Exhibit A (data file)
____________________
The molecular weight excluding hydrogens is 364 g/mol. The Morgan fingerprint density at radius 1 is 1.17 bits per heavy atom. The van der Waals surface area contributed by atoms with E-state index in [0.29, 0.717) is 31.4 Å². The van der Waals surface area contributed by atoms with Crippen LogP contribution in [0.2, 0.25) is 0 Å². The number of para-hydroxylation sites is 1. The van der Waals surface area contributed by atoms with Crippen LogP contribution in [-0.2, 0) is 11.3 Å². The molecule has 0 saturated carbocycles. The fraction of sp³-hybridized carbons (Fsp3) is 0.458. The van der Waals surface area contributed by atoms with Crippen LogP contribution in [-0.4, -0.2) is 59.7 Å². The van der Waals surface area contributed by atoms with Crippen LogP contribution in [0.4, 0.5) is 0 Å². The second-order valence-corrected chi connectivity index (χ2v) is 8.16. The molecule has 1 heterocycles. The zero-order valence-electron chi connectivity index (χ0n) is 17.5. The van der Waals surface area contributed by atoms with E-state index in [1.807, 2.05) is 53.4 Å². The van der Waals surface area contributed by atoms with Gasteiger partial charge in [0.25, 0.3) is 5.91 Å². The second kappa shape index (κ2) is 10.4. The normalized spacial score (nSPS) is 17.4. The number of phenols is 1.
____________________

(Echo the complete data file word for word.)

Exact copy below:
The molecular weight excluding hydrogens is 364 g/mol. The Morgan fingerprint density at radius 1 is 1.17 bits per heavy atom. The van der Waals surface area contributed by atoms with E-state index in [0.29, 0.717) is 31.4 Å². The van der Waals surface area contributed by atoms with Crippen LogP contribution in [0.2, 0.25) is 0 Å². The number of para-hydroxylation sites is 1. The van der Waals surface area contributed by atoms with Crippen LogP contribution in [-0.2, 0) is 11.3 Å². The molecule has 0 saturated carbocycles. The fraction of sp³-hybridized carbons (Fsp3) is 0.458. The van der Waals surface area contributed by atoms with Crippen LogP contribution in [-0.4, -0.2) is 59.7 Å². The van der Waals surface area contributed by atoms with Crippen LogP contribution in [0.4, 0.5) is 0 Å². The second-order valence-corrected chi connectivity index (χ2v) is 8.16. The molecule has 1 heterocycles. The zero-order valence-electron chi connectivity index (χ0n) is 17.5. The van der Waals surface area contributed by atoms with E-state index in [1.807, 2.05) is 53.4 Å². The van der Waals surface area contributed by atoms with Gasteiger partial charge in [0.25, 0.3) is 5.91 Å². The second kappa shape index (κ2) is 10.4. The normalized spacial score (nSPS) is 17.4. The number of phenols is 1.